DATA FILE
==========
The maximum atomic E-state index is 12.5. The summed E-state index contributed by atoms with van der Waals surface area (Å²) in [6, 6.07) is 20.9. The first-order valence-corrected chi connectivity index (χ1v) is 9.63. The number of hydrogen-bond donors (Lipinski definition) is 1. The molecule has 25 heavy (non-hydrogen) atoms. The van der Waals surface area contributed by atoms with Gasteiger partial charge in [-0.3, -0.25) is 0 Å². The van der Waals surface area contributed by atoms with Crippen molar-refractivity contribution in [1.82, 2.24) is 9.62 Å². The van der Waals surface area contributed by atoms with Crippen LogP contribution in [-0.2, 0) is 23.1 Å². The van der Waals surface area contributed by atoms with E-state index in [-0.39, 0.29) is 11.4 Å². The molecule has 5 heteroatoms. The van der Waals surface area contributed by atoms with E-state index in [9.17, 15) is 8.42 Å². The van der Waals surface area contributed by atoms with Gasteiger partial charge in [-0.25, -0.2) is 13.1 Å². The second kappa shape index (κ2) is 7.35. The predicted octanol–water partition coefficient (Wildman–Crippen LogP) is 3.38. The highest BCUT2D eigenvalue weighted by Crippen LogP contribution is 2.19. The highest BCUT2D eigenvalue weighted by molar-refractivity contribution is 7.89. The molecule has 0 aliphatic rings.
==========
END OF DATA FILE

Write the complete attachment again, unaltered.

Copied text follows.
The maximum atomic E-state index is 12.5. The summed E-state index contributed by atoms with van der Waals surface area (Å²) in [6, 6.07) is 20.9. The first-order valence-corrected chi connectivity index (χ1v) is 9.63. The number of hydrogen-bond donors (Lipinski definition) is 1. The molecule has 25 heavy (non-hydrogen) atoms. The van der Waals surface area contributed by atoms with Gasteiger partial charge in [-0.3, -0.25) is 0 Å². The van der Waals surface area contributed by atoms with Crippen molar-refractivity contribution in [1.82, 2.24) is 9.62 Å². The van der Waals surface area contributed by atoms with Crippen LogP contribution in [-0.2, 0) is 23.1 Å². The van der Waals surface area contributed by atoms with E-state index in [-0.39, 0.29) is 11.4 Å². The molecule has 5 heteroatoms. The van der Waals surface area contributed by atoms with E-state index in [9.17, 15) is 8.42 Å². The van der Waals surface area contributed by atoms with Gasteiger partial charge in [-0.25, -0.2) is 13.1 Å². The second kappa shape index (κ2) is 7.35. The predicted octanol–water partition coefficient (Wildman–Crippen LogP) is 3.38. The highest BCUT2D eigenvalue weighted by Crippen LogP contribution is 2.19. The highest BCUT2D eigenvalue weighted by molar-refractivity contribution is 7.89. The molecule has 0 aliphatic rings.